What Features Should I Look for in a Digital Camera?

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What Features Should I Look for in a Digital Camera?

Finding and buying a digital camera can be a daunting and confusing experience for a beginner to the camera world or someone who has not purchased a camera for a long time. Knowing which features are important in a digital camera, which ones are desirable, and which ones are not requires a bit of skill and some experience.
Of course, the kinds of features available in a digital camera will be more important to some users than to others, depending on the needs and skill level of the user. However, there are still some features that will be relevant for all users. Follow the guide below to find out which features should be looked for in a digital camera.

The Types of Features Available

Lens

Sensor

Viewfinder and LCD
 

Exposure Modes
 

Shutter Speed
 

Aperture
 

Manual Mode
 

Macro Mode

Continuous shooting/burst Mode
 

Scene Modes
 

Video/Audio Modes
 

 

Lens

The majority of standard digital cameras have a 3x optical lens, although some can have up to a 10x lens or even more. It can be confusing when looking at lens types as digital cameras have two different types of zoom - digital and optical. Digital zoom should be ignored to a certain extent, as digital zoom is simply enlarging a small portion of a photograph taken in normal shooting mode. Optical zoom is much more important, as it allows the user to change the perception of the photo itself.

Sensor

When light passes through the lens of a digital camera, it is captured by the sensor. Most digital camera sensors are either CCD or CMOS sensors, although for general usage it does not matter which. The sensor on the camera is covered with pixels, and the higher the number of pixels, the higher the resolution on the sensor, and the higher the resolution of any resulting photographs. Higher resolution photographs have more detail and are better quality than lower resolution photographs; however, they will also be larger in size and therefore take up more space on the camera's memory. Higher resolution photographs are also more likely to be suitable for printing or enlarging due to the amount of detail in them.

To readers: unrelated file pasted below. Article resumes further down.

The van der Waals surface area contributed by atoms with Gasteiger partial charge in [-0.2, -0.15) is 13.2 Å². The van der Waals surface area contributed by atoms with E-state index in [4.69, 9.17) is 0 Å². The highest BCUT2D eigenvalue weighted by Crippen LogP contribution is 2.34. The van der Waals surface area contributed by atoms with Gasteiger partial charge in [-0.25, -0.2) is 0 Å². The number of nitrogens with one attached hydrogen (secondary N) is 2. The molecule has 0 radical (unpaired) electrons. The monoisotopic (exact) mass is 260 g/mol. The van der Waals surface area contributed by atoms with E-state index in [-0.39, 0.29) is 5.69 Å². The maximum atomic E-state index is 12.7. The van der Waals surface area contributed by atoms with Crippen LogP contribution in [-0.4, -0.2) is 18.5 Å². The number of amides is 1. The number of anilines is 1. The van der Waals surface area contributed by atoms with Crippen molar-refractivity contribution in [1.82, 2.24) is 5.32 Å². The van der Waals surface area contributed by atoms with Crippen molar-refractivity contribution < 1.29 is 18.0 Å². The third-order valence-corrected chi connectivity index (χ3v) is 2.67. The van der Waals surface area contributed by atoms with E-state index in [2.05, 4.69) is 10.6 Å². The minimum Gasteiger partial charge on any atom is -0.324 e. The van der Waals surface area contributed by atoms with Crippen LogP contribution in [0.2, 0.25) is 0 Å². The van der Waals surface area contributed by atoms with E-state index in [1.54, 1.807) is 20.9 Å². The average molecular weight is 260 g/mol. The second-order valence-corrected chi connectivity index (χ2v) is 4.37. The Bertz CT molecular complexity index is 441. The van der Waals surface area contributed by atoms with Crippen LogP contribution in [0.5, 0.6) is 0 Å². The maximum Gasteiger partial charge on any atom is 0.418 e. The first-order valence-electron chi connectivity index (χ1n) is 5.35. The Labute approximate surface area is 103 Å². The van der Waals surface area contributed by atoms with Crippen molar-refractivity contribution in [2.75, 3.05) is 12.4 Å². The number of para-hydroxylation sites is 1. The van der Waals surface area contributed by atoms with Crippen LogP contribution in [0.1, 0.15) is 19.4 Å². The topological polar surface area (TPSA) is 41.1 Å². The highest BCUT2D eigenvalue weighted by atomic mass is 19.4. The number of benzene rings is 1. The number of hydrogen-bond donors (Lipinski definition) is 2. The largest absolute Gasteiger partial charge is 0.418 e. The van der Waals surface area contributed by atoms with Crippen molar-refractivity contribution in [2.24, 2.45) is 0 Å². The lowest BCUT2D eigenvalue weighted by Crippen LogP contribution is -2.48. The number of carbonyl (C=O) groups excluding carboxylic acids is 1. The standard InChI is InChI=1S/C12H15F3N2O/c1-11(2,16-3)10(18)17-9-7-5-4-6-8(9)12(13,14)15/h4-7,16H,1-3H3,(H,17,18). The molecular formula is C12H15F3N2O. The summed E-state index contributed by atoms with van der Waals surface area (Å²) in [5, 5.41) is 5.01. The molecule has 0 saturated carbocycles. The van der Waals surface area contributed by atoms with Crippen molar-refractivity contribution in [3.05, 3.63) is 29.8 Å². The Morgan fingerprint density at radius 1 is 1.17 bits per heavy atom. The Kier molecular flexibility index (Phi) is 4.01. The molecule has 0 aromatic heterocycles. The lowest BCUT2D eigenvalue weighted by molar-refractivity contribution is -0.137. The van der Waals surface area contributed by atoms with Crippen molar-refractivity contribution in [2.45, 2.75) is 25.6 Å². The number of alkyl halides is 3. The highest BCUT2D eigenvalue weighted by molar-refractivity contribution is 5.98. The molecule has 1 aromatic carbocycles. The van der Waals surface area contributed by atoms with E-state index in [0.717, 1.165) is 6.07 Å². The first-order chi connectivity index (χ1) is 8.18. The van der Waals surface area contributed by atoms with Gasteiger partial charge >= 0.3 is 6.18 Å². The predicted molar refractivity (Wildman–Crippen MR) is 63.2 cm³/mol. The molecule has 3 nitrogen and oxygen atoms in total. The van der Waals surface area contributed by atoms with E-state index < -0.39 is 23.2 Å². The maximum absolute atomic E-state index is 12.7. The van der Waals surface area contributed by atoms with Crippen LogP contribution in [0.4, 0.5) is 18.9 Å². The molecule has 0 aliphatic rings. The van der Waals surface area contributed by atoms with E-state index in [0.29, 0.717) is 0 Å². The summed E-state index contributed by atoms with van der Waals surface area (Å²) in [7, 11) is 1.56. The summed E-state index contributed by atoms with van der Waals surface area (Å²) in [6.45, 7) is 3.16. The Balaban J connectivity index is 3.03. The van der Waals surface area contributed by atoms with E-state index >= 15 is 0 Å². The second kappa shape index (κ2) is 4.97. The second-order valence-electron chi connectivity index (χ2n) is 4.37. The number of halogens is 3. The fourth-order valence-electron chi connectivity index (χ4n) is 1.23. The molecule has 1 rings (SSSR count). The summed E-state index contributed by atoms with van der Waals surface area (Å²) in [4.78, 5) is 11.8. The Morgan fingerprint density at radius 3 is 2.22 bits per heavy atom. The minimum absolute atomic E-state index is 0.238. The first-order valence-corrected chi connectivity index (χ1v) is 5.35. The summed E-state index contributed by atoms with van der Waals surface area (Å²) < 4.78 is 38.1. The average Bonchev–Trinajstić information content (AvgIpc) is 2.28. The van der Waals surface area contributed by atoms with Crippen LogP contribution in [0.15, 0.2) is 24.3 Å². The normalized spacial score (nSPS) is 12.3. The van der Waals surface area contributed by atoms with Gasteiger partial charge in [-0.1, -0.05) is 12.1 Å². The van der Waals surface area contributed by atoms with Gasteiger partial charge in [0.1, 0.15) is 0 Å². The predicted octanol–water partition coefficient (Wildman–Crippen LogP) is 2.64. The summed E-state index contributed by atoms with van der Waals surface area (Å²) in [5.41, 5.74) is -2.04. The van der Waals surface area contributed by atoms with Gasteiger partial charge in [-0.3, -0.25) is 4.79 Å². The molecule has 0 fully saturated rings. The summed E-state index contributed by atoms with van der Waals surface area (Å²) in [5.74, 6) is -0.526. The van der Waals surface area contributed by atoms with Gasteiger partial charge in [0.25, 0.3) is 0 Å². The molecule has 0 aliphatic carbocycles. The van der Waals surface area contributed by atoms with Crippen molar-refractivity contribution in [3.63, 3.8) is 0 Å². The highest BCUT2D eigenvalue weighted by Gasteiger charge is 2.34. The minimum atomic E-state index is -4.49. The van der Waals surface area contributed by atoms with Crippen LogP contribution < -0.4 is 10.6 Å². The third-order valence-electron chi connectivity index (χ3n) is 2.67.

Viewfinder and LCD

Traditional cameras have a viewfinder which requires the camera user to hold the small rectangle up to their eye in order to take a photograph. The benefit of this method is that the user can see more closely the image they are about to shoot. However, the downside is that not all the rectangle will cover the image that is being shot; sometimes up to 40 per cent of the image will not be seen until after the photograph has been taken.
LCD screens are a larger version of a viewfinder and easier to use if a photograph needs to be taken quickly. Due to the large size, almost all of the intended photograph can be seen in the picture, which gives the photographer a clearer idea of what the final picture will look like.
Using the viewfinder or the LCD screen is purely down to personal opinion. Many photographers like having the 'closed' aspect of a viewfinder, being able to focus on taking the shot and a lesser chance of the camera shaking and ruining the shot, whereas others prefer the quick functionality of an LCD screen. Some models of digital camera will have both available, others one or the other. For beginners, try using a camera that has both before making a decision on a purchase; as mentioned before, this is purely a personal choice, and what suits one photographer will not suit another.

Exposure Modes

All digital cameras have an automatic function mode, where the camera itself controls the various aspects of taking the photograph, enabling the user to simply point and shoot. For beginners, this is often enough, and basic compact digital cameras will have only this function.